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A standard electrical outlet provides a 120-Hz sinewave. How do I determine the time...
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The figure attached below shows one period for a sinusoidal AC Voltage supply.
By DEFINITION the period (or time required for one cycle) of a wave is
Period = 1/Frequency or `T =1/F`
Knowing that the frequency for US standard household AC voltage is F =60 Hz we obtain
`T=1/60 =0.0167 sec =167 ms`
When you specify that the value of the AC voltage is 120 V you tell its Root Mean Square value `V_(rms)` . This is the equivalent voltage of a DC source that will produce the same heating effect as the AC source can produces on the same load resistance.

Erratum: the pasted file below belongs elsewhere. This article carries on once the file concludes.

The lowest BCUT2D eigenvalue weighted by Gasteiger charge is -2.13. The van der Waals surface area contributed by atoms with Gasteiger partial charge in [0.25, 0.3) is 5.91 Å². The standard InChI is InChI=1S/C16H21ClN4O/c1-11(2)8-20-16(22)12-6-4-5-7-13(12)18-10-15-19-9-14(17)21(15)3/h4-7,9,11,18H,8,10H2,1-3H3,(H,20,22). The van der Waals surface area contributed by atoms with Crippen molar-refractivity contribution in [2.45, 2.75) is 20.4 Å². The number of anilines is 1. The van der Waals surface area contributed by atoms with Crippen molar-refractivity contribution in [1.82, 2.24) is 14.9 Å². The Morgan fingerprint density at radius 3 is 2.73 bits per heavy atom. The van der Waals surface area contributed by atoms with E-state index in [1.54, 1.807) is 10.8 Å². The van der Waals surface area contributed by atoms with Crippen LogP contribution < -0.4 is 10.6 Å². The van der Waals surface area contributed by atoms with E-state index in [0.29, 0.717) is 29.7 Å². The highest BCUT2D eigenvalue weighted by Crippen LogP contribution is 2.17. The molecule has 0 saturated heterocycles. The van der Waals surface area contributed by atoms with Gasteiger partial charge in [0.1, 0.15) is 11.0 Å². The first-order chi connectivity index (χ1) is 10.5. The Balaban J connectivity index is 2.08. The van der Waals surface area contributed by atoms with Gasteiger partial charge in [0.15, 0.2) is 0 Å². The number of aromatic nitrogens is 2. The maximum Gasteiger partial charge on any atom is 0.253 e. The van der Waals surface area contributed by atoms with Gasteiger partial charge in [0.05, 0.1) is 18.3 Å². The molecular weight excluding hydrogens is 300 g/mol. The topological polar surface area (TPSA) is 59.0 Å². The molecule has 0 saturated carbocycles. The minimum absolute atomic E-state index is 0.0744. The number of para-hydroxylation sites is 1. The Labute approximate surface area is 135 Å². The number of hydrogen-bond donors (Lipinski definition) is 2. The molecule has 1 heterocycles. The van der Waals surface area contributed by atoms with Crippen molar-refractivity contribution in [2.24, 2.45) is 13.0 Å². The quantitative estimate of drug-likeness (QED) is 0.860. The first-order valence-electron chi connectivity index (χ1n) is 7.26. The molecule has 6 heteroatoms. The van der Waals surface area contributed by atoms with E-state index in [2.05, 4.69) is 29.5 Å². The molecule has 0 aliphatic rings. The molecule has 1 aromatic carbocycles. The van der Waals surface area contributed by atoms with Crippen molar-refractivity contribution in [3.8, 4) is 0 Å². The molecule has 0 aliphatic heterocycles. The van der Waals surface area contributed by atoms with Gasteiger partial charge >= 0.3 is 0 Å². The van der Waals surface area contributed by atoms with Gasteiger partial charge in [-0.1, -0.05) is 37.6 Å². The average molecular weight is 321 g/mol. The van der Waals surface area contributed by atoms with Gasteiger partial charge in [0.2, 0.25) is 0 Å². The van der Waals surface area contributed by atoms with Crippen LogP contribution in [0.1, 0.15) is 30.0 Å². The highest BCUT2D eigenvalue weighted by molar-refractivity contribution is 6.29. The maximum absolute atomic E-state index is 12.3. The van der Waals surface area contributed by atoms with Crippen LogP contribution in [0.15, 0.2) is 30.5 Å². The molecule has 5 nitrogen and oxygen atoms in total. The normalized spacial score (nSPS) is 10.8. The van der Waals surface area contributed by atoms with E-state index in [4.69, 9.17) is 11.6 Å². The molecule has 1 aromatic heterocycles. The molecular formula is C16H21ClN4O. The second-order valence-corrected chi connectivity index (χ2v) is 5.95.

The peak to peak value of the AC voltage Vpp is the voltage difference between the positive peak and the negative peak of the sine wave. If we define the peak value Vp as
`V_(pp) = V_p -(-V_p) =2*V_p`
the relation between `V_(rms)` and `V_p` is
`V_(rms) = sqrt((1/T)*int_0^(2*pi)(Vp^2*sin^2(theta)*d(theta))) =V_p/sqrt(2)`
Therefore the peak voltage is
`V_(p) = sqrt(2)*V_(rms) =sqrt(2)*120 =169.7 "Volts"`
and the peak to peak voltage is
`V_(pp) =2*V_p =339.4 "Volts"`
Now the average value of the voltage `V_(avg)` is the average of the sine wave over one half of the period (the average value over an entire period is zero).
`V_(avg) = (1/pi)*int_0^pi(V_p*sin(theta)*d(theta)) =(2/pi)*Vp=0.637*Vp` `V_(avg) = 0.637*169.7 =108.03 "Volts"`
Posted by valentin68 on September 10, 2013 at 3:12 PM (Answer #1)
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